A week ago I wrote and article waxing philosophic on whether or not pedal powered bicyclists and ebikers could ever live together in harmony. I decided that the perfect followup to that article is one that clearly outlines the rules that I chose to live by when electric biking in the woods. IMBA released this short 2-page pdf which shows their ideas about eMTB etiquette, but it’s sorely lacking in a lot of areas that I think I need to outline in this article. Long story short, the most important rule of riding your electric mountain bike on single track trails is this :
Don’t be a jerkwad and screw it up for the rest of us.
YOU are an ambassador to your sport
For most trail users you will probably be the first electric bike they ever see on the trails. There is never a second chance to make a bad first impression, so be incredibly courteous and polite to other trail users. I always act like I am a guest in another man’s home when riding on trails, yield to everyone, smile and make eye contact with people who make eye contact with you and say hello.
Avoid other trail users when possible
When I am riding in the woods I go out first thing in the morning, usually right after I wake up but before I do anything else. This is often the best time to hit the trails because other trail users are at a minimum at that time. I also never park in the main lot and always park about 1/4 to 1/2 mile away and ride in. There is no reason to talk to other trail users if you don’t have to. Often when riding in the woods I’ll scan ahead and if I see a trail user in the distance, I’ll often just turn my ebike around and ride back in the opposite direction. It might sound crazy but each fewer encounter is one less chance for conflict and I can ride pretty fast and with less effort, so I don’t care where I go as long as I’m riding.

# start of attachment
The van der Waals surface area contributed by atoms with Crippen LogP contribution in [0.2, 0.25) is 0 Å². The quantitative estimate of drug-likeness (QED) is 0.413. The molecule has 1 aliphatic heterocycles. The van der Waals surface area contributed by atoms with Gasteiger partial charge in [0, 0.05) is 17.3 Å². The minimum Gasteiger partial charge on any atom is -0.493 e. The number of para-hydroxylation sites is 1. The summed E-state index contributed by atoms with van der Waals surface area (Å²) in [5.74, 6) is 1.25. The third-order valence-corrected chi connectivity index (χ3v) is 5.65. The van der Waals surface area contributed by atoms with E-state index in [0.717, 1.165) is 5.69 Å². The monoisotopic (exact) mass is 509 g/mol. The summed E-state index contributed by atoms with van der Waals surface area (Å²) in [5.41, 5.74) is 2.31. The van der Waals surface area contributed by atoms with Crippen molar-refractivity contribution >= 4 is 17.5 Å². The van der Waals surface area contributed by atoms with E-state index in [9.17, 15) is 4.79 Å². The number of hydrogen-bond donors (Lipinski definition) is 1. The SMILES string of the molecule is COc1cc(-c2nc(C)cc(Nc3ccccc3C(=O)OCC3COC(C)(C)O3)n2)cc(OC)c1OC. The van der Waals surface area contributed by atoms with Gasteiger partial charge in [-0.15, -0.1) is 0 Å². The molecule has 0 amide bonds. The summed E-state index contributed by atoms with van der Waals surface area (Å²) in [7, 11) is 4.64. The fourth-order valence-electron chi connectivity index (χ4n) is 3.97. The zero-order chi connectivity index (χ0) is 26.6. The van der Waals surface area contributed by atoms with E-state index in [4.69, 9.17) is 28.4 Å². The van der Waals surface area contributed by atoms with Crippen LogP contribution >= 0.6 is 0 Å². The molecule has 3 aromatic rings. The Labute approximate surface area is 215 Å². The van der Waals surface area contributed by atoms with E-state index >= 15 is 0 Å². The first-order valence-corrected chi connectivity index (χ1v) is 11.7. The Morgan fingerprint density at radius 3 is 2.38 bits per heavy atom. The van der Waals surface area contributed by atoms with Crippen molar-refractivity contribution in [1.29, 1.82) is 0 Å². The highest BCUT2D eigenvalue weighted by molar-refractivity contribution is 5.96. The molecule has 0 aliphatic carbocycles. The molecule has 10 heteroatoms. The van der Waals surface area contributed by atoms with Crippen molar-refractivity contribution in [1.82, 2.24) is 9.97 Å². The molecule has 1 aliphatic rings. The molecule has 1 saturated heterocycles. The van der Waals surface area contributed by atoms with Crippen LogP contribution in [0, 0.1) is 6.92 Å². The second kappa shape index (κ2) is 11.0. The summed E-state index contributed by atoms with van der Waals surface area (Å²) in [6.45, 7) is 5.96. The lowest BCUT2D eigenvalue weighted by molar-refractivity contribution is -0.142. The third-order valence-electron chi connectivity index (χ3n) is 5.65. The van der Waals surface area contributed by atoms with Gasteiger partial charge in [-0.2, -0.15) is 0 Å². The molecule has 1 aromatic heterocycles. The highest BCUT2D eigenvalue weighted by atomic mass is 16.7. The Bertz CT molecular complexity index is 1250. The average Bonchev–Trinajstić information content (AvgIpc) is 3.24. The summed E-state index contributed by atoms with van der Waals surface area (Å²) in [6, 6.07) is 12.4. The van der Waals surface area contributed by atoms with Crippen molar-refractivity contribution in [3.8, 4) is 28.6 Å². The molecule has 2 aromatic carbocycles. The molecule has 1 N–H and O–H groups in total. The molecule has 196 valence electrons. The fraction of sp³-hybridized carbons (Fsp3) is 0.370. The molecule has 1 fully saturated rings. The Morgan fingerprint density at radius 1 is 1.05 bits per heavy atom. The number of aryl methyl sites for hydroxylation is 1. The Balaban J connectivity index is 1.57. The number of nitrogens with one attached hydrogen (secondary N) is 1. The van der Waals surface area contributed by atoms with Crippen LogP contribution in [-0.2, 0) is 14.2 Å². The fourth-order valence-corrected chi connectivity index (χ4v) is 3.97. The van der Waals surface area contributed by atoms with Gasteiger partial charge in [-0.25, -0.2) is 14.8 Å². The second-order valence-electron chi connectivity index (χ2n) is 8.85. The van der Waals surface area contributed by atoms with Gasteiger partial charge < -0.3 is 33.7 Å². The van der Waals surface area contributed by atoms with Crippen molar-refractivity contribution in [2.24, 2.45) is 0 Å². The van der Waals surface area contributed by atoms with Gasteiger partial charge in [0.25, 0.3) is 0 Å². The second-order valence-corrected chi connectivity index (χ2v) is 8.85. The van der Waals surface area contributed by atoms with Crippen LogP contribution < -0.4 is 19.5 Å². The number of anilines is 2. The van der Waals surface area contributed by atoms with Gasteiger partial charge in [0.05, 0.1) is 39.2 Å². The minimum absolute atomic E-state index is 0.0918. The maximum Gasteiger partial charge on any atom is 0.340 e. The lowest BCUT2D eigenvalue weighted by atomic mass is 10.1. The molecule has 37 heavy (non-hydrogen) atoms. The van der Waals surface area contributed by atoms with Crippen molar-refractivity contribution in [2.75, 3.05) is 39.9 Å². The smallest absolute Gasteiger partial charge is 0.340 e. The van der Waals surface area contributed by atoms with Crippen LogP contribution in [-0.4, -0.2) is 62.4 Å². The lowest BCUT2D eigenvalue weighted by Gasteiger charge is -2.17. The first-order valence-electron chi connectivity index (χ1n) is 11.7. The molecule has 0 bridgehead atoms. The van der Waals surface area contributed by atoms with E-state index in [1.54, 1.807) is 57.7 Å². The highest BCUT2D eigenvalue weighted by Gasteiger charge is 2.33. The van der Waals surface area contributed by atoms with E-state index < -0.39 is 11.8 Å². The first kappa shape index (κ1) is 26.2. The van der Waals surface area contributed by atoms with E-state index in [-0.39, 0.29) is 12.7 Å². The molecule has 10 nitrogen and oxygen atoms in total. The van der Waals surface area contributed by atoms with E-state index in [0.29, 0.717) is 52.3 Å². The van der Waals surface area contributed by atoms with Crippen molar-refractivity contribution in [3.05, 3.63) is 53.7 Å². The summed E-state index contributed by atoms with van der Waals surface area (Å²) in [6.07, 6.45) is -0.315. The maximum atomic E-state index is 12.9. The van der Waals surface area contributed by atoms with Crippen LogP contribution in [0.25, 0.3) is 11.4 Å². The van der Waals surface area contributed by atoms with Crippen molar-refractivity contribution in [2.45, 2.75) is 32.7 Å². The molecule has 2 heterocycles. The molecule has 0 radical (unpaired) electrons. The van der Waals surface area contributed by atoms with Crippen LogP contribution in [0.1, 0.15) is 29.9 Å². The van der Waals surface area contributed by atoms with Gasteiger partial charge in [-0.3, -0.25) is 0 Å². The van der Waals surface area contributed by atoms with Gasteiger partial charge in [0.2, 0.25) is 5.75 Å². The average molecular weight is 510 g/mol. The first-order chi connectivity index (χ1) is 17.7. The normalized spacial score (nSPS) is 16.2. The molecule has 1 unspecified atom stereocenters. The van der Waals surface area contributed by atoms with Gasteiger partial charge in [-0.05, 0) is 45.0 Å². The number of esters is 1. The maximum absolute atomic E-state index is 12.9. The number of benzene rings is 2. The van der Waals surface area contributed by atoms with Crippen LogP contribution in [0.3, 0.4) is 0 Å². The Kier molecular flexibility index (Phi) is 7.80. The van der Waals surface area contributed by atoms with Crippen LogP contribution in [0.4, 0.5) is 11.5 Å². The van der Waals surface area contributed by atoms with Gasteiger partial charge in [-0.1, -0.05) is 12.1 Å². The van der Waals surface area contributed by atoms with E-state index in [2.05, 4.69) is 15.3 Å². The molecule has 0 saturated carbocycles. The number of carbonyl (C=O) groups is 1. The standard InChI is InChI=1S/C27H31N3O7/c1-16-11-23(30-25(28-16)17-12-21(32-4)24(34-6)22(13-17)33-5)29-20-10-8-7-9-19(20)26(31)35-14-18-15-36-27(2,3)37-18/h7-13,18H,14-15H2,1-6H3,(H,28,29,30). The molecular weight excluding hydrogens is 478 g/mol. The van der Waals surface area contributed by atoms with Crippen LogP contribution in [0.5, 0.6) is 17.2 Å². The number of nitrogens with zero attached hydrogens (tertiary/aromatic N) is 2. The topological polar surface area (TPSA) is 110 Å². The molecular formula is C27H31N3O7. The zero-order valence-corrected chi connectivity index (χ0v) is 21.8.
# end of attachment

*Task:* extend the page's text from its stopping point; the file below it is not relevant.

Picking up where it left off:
Don’t overtake other riders on non-electric bikes (it’s rude)
Nothing is going to piss off Mtbers more than you flying by them at 20mph up a 20% grade while they are huffing and puffing their brains out. If you come up behind a biker who is slow then you can turn around and go the other way or just take a break. Whenever I see or pass any trail users on the trail I always shut my motor off and use nothing but pedal power. If you want to be super stealth then that is the best way to do it. If they see you working hard they probably won’t even look over your bike for a motor. In general, it’s also a good idea to just slow the hell down. If you’re screaming up hills then there might be a non-electric biker screaming down the hill at the same time not expecting people to be coming up the hill at a speed slower than a slow walk. I always assume that there is someone around every corner and I never wear my death metal blasting headphones when I’m ebiking. It helps to have something that makes a noise, like a tiny bell or in my case, a very squeaky Thudbuster, to alert other trail users to your approach.
Ride something that looks like a bicycle and not a motorcycle